Where googboybob makes almost everything in-house, and Ada’s and Fuel serve up a mix of in-house and thoughtfully outsourced goods, High Five’s grab-and-go options focus exclusively on careful partnership with other local businesses. “We feature pre-made baked goods, bagels, biscuits, and sandwiches from a couple of local bakeries and dessert makers,” says Weatherly. “Most of our selection is easy to grab and go or put in the toaster oven and enjoy in-house.”
Because they have little extra space and a tight focus on coffee, the High Five team has stuck with outsourcing regarding grab-and-go options. “We’ve stayed away from more in-house food preparations so we could continue to focus on the craft of coffee and espresso drinks but still have enjoyable breakfast and lunch options,” he says. “We’re a simple-style café, with no kitchen space and only a prep cooler to prepare food, so this lets us have some hearty options without the full involvement of a kitchen staff. It lets us keep our staff’s focus on coffee in all its forms.”
Pro Tips: Costing & Logistics
It may seem obvious, but one important thing to note when launching, maintaining, or retooling your food program for grab-and-go options is costs and logistical details, including packaging and storage space.
“Cost all your items down to the gram before you put anything on your menu; you need to know how much everything will cost you on the production side and if you can afford to carry it at a price customers can pay,” says Maynard. He advises those who want to make items in-house to ensure they have space to store raw goods and find a consistent way to source packaging.
For outsourcing, he recommends that you’re sure you and your partners can meet each other’s needs consistently. “If you’re going to bring in food from an outside provider, make sure you can meet minimums for your orders and that you have a good system to reduce waste. If you find a purveyor you like, try going to one of the other stores they service and try their items a few days in a row to get a sense of their consistency.”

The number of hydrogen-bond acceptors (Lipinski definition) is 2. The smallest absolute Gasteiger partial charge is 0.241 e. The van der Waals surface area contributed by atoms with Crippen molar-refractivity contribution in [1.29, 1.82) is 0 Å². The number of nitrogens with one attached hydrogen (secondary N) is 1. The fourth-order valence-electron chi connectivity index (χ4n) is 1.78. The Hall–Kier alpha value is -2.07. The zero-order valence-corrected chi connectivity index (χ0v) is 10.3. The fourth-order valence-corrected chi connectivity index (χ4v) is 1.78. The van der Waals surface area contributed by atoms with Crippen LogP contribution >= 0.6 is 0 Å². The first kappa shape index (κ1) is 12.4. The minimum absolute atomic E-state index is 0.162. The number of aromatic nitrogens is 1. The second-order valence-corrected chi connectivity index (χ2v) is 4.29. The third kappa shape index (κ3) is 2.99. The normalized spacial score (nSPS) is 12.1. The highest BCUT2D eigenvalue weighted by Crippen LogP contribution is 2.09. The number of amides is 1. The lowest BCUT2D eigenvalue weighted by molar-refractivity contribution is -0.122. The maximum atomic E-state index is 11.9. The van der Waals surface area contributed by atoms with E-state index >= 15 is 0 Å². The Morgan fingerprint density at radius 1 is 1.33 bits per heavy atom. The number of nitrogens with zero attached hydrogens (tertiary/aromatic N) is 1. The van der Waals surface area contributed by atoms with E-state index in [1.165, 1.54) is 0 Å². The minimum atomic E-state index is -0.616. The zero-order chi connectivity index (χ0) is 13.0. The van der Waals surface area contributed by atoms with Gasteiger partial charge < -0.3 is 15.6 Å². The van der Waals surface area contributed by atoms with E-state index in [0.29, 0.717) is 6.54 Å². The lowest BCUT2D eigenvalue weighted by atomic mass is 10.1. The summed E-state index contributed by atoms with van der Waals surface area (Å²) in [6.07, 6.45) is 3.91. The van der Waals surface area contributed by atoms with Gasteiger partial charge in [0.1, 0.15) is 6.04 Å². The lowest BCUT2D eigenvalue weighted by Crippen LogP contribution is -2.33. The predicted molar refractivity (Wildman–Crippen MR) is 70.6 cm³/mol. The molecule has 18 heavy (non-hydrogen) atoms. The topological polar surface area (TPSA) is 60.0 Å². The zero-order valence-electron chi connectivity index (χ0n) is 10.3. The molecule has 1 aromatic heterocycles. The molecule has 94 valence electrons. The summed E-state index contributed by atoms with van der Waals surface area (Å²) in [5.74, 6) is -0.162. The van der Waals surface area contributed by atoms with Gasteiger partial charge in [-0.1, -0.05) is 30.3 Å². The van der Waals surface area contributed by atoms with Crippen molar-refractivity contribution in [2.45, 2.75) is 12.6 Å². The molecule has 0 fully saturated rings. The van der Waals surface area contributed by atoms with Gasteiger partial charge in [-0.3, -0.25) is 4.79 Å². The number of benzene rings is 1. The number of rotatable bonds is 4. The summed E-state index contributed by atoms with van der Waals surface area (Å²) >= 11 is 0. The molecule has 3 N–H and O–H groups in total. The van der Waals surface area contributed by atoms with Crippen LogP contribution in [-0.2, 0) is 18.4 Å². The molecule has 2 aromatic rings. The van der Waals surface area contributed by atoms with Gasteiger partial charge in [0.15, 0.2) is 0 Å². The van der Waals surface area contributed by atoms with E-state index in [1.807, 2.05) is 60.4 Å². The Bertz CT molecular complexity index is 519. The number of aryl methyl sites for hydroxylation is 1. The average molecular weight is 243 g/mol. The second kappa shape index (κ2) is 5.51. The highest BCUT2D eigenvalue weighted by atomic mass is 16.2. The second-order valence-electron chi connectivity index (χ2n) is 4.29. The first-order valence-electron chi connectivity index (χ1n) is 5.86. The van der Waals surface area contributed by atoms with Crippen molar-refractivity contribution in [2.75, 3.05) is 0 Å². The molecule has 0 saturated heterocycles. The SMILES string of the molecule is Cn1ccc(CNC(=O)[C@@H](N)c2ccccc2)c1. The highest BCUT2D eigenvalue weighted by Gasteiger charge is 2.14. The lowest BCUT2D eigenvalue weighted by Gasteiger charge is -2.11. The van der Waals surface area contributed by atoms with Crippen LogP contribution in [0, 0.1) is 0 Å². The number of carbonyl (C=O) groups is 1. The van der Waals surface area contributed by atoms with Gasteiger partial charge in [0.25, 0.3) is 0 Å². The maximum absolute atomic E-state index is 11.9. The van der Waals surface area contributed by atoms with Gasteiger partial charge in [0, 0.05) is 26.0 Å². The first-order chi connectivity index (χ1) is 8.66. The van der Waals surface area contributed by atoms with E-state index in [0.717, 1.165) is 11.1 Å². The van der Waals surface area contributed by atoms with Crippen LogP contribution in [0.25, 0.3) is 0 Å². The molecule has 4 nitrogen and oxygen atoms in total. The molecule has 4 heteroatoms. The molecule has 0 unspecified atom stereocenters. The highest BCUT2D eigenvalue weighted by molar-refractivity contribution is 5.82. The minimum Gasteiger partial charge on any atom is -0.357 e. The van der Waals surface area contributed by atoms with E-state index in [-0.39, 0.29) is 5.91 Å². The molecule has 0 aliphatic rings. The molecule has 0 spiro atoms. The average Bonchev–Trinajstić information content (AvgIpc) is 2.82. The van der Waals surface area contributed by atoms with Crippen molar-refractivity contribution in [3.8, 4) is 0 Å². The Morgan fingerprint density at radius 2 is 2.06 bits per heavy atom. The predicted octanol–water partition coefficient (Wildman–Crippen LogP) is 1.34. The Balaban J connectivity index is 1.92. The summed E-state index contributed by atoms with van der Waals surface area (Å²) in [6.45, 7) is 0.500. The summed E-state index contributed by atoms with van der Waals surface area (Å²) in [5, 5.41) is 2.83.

Escalante agrees. “It’s very, very important to fully understand your costs in a food program and price accordingly. COGS (costs of goods and services) can easily get away from you,” she says. And, she adds, “don’t forget about packaging costs.”
Change it Up
Is your grab-and-go menu working for you? Are customers responding positively? If you’re implementing new menu offerings, it’s essential to measure success—don’t be afraid to make changes as you go.
“Think about your success metrics—how will you know when something is worth keeping or when it’s time to move on?” asks Escalante. “You might launch something, and it won’t take off for a few weeks. Make a plan with your team to decide when it’s time to switch it up. Get your whole team on board with spreading the word and reaching goals. Train your baristas to suggest new options at the register.”
“Be willing to change if things aren’t selling,” agrees Maynard. “Ask your customers what they want, and try to get their feedback whenever you put out a new item.”
Maynard is glad to see that most cafés and even bookstores are now carrying food beyond just pastries (albeit, to varying degrees of success). “It’s a challenge with how the pandemic hit the supply chain and how food costs are rising dramatically, but with careful planning and a passion for good food, I think most places can use food to add to their bottom line,” he says.
Adding delicious and convenient food options to your menu presents challenges. Still, it can also be a great source of extra revenue—not to mention another excellent reason for your customers to visit.
Cover photo by Dan Burton
RJ Joseph is a coffee writer focusing primarily on equity, workers’ rights, and structural alternatives to the status quo. She’s been a barista, a roaster, a green coffee grader and lab tech, and finally made coffee writing her full-time gig at Red Fox Coffee Merchants. In her decade in coffee, she’s also run a queer coffee events organization, written a blog on equity in coffee, and run a coffee satire website called The Knockbox. If you see her around, say hi.